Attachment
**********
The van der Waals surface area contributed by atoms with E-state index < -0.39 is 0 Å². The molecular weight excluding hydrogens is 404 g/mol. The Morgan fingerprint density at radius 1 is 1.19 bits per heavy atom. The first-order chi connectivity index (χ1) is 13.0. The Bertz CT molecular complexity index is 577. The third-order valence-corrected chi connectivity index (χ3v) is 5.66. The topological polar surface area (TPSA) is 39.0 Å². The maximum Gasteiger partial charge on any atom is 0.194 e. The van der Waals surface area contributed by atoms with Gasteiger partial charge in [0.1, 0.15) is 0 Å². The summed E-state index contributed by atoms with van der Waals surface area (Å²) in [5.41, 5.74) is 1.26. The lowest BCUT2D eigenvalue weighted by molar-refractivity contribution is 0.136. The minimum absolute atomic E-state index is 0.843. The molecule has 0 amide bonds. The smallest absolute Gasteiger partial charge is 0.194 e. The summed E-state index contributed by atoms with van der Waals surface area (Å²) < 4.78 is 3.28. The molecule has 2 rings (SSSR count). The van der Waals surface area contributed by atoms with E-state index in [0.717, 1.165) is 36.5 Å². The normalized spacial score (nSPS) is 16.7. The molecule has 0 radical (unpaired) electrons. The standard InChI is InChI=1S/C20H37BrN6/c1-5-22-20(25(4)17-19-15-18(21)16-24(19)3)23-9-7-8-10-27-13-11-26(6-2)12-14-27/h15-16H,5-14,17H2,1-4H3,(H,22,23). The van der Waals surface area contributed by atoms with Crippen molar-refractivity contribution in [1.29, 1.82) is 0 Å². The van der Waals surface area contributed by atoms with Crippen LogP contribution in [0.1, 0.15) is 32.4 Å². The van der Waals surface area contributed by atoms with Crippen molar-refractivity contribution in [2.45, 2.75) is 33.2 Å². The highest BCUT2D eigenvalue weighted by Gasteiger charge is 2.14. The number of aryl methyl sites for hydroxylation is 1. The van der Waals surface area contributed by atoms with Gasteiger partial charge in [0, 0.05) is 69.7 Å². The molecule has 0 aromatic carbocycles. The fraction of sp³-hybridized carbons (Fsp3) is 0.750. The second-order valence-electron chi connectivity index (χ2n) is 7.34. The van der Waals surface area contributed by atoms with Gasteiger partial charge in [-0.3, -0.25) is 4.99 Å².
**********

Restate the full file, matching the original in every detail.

The van der Waals surface area contributed by atoms with E-state index < -0.39 is 0 Å². The molecular weight excluding hydrogens is 404 g/mol. The Morgan fingerprint density at radius 1 is 1.19 bits per heavy atom. The first-order chi connectivity index (χ1) is 13.0. The Bertz CT molecular complexity index is 577. The third-order valence-corrected chi connectivity index (χ3v) is 5.66. The topological polar surface area (TPSA) is 39.0 Å². The maximum Gasteiger partial charge on any atom is 0.194 e. The van der Waals surface area contributed by atoms with Gasteiger partial charge in [0.1, 0.15) is 0 Å². The summed E-state index contributed by atoms with van der Waals surface area (Å²) in [5.41, 5.74) is 1.26. The lowest BCUT2D eigenvalue weighted by molar-refractivity contribution is 0.136. The minimum absolute atomic E-state index is 0.843. The molecule has 0 amide bonds. The smallest absolute Gasteiger partial charge is 0.194 e. The summed E-state index contributed by atoms with van der Waals surface area (Å²) < 4.78 is 3.28. The molecule has 2 rings (SSSR count). The van der Waals surface area contributed by atoms with E-state index in [0.717, 1.165) is 36.5 Å². The normalized spacial score (nSPS) is 16.7. The molecule has 0 radical (unpaired) electrons. The standard InChI is InChI=1S/C20H37BrN6/c1-5-22-20(25(4)17-19-15-18(21)16-24(19)3)23-9-7-8-10-27-13-11-26(6-2)12-14-27/h15-16H,5-14,17H2,1-4H3,(H,22,23). The van der Waals surface area contributed by atoms with Crippen molar-refractivity contribution in [1.29, 1.82) is 0 Å². The van der Waals surface area contributed by atoms with Crippen LogP contribution in [0.1, 0.15) is 32.4 Å². The van der Waals surface area contributed by atoms with Crippen molar-refractivity contribution in [2.45, 2.75) is 33.2 Å². The highest BCUT2D eigenvalue weighted by Gasteiger charge is 2.14. The number of aryl methyl sites for hydroxylation is 1. The van der Waals surface area contributed by atoms with Gasteiger partial charge in [0, 0.05) is 69.7 Å². The molecule has 0 aromatic carbocycles. The fraction of sp³-hybridized carbons (Fsp3) is 0.750. The second-order valence-electron chi connectivity index (χ2n) is 7.34. The van der Waals surface area contributed by atoms with Gasteiger partial charge in [-0.3, -0.25) is 4.99 Å².